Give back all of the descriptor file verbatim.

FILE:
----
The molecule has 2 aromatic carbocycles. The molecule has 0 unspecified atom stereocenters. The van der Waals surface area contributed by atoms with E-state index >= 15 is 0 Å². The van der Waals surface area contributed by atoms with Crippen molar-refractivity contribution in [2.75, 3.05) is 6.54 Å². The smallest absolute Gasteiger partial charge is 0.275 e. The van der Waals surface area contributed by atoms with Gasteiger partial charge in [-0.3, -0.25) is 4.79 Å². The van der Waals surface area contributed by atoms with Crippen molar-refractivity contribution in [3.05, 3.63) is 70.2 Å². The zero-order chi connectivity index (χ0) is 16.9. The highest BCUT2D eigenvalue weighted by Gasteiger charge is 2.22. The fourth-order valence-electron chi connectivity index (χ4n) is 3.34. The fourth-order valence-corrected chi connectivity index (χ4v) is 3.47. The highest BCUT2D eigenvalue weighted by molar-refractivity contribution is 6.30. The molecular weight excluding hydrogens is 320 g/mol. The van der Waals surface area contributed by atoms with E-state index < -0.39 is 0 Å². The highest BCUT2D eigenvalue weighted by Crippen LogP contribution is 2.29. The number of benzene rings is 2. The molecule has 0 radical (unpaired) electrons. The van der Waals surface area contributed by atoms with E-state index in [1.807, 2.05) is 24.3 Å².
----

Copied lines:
The molecule has 2 aromatic carbocycles. The molecule has 0 unspecified atom stereocenters. The van der Waals surface area contributed by atoms with E-state index >= 15 is 0 Å². The van der Waals surface area contributed by atoms with Crippen molar-refractivity contribution in [2.75, 3.05) is 6.54 Å². The smallest absolute Gasteiger partial charge is 0.275 e. The van der Waals surface area contributed by atoms with Gasteiger partial charge in [-0.3, -0.25) is 4.79 Å². The van der Waals surface area contributed by atoms with Crippen molar-refractivity contribution in [3.05, 3.63) is 70.2 Å². The zero-order chi connectivity index (χ0) is 16.9. The highest BCUT2D eigenvalue weighted by Gasteiger charge is 2.22. The fourth-order valence-electron chi connectivity index (χ4n) is 3.34. The fourth-order valence-corrected chi connectivity index (χ4v) is 3.47. The highest BCUT2D eigenvalue weighted by molar-refractivity contribution is 6.30. The molecular weight excluding hydrogens is 320 g/mol. The van der Waals surface area contributed by atoms with E-state index < -0.39 is 0 Å². The highest BCUT2D eigenvalue weighted by Crippen LogP contribution is 2.29. The number of benzene rings is 2. The molecule has 0 radical (unpaired) electrons. The van der Waals surface area contributed by atoms with E-state index in [1.807, 2.05) is 24.3 Å².